Which one of the thousands of miles of great hiking trails throughout Utah is next on your bucket list? With more than 70 percent of Utah comprised of public land, it feels like there’s a national park, national forest or national recreation area at every turn.
Some of our state’s trails are great for heavy-duty backpacking excursions, but there are plenty of family-friendly, out-and-back or loop hikes suitable for all ages and fitness levels. Before you hit the dusty trail for a day of nature worship, be sure you know how difficult the trail is and follow these five safety rules.

1) Never hike alone

“There’s safety in numbers” is never truer than when you’re venturing out into the wilderness. You’re vulnerable to a host of unfortunate events and unforeseen conditions that put your health and safety at risk. If you don’t hike with at least one other person, be sure you have a clear plan, and let someone know exactly where you intend to hike and when they should expect your return.

2) Carry plenty of water

Whether it’s summer or winter, or you’re hiking in the desert or mountains, staying sufficiently hydrated is imperative. Experts advise that each person carry one liter of water for every two hours of hiking time. That’s one full gallon per person for a full day of hiking. You can ensure your safety by taking along a portable water filter, which can be your literal lifesaver should an accident or other delay cause you to deplete your supply of water. It’s a good idea to keep water purification tablets in your hiking pack as well. If you plan to use these tablets, make sure to read this guide from All About Water Filters to understand how you can use them safely. 

3) Protect your ankles

You won’t have the luxury of being carried out if you turn your ankle on a remote trail. The American Hiking Society advises that trail shoes make appropriate footwear for a short day hike that doesn’t require you to carry a heavy pack or navigate rugged terrain. But when you’re tackling longer, more technical hikes and carrying a heavier load, you’ll want to invest in a pair of hiking boots for greater support.
The American Hiking Society recommends you find the proper comfort and fit by choosing a boot that:

  • •Works well with the shape of your feet, allowing a bit more room at the toe than you may be accustomed to.
  • •Locks your heel firmly into place and prevents it from moving up and down.
  • •Holds your foot securely, not allowing it to twist or tip over.
  • •Has a tread deeper than the average running shoe for good traction.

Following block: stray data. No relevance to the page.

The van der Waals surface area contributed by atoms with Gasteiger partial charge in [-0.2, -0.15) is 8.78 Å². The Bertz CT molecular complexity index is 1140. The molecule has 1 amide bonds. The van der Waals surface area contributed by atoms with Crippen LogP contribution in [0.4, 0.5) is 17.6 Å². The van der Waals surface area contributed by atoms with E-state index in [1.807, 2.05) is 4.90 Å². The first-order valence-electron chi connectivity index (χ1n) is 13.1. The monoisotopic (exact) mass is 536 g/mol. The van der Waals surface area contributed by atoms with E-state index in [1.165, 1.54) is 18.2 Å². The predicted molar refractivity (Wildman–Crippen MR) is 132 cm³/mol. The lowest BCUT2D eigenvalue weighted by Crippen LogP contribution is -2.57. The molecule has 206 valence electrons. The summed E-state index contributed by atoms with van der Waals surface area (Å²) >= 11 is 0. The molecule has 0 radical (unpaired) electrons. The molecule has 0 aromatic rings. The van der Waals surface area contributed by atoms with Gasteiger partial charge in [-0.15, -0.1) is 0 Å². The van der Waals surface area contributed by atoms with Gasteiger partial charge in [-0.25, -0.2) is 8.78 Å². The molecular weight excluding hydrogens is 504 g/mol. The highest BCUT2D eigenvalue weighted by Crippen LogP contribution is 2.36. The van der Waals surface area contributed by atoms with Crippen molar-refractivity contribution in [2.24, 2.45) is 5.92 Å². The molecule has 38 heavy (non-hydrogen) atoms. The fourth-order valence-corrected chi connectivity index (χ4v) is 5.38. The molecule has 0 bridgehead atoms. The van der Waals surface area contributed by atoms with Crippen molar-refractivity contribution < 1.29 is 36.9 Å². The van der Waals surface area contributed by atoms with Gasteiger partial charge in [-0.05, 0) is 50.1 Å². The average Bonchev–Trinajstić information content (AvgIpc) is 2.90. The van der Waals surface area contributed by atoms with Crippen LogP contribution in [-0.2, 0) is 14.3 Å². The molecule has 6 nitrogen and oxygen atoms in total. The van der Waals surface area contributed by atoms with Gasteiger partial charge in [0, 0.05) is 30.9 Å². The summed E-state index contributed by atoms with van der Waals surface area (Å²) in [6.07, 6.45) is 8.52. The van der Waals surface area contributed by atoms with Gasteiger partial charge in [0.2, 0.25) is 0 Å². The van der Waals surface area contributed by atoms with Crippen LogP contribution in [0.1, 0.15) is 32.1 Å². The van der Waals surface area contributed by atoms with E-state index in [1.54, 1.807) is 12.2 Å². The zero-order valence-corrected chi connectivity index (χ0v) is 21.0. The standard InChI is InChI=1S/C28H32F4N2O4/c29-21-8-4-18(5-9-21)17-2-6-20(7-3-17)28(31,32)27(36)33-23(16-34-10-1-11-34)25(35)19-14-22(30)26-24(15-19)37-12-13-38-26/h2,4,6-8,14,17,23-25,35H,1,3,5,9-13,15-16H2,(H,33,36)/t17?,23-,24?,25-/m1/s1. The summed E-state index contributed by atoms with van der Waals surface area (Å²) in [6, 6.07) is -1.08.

• •Feels good as soon as you put it on, preferably without the need for a lot of breaking-in.

Get used to your new footwear with short, one- or two-mile hikes, and then extend the distance as the comfort increases. You can even wear your boots around the house in case they do get uncomfortable since some stores accept returns provided the shoes have not been worn outdoors.

 

4) Dress in layers

The temperature and weather conditions can change in a heartbeat when you’re out on a trail. Knowing the best fabrics and dressing in layers prepares you for whatever Mother Nature throws at you. Choose athletic clothing made from synthetic fabrics such as nylon, polyester, spandex or Lycra. These physique-hugging materials offer ease of movement, and the moisture-wicking properties pull sweat away from your skin and allow it to evaporate.
For cool-weather hikes, opt for tightly woven fleece fabrics that offer great warmth and wind protection. Wool is another good choice. It’s soft on your skin, great at heat retention, and shares the moisture-wicking properties of synthetic materials without the odor sometimes found in synthetics. Avoid cotton: it retains water and won’t keep you to dry.

5) Carry a well-stocked daypack or backpack                            

Once you find the perfect pack that you can carry comfortably, fill it with these essentials:

  1. • Flashlight or headlamp. The National Park Service suggests you carry a headlamp on every hike, even short day hikes.
  2. • GPS with a map and compass as back up
  3. • Knife or multi-purpose tool
  4. • Extra food in the form of high-energy snacks to keep your energy up if you are out longer than expected
  5. • A fold-up poncho, extra socks and a hat for sudden rainstorms
  6. • Bug spray to ward off mosquitos and ticks
  7. • Sunscreen and sunglasses to prevent snow blindness and sunburn
  8. • Matches to start a campfire to prevent hypothermia
  9. • A whistle to signal for help if you get lost and for startling wild animals

 

For longer hikes, assembling a basic first aid kit that can handle common mishaps is a good idea.
Would you like to partner with a doctor who shares your passion for the great outdoors? When he’s not treating patients at North Orem Family Medicine, Dr. Abe Tomco is exploring the beautiful mountains of Utah with his wife and four children. Dr. Tomco is an avid rock, ice and mountain climber who thrives on backcountry adventure and challenging situations. Dr. Tomco loves sharing his passion for preventive medicine and the trails of Utah with children, adolescents and adults.

About the Author

As a physician, I love helping people through stressful times when they may be sick or hurt. It really helps people to have someone they can trust when making an important medical decision. I love teaching people about healthy lifestyles and showing them how they can prevent a future illness. I also enjoy the challenge and high stress levels of rural emergency medicine and wilderness medicine.  The patient should receive all the information they need to be an equal partner in decision-making and feel empowered about caring for their body. An ounce of prevention is worth a pound of cure.

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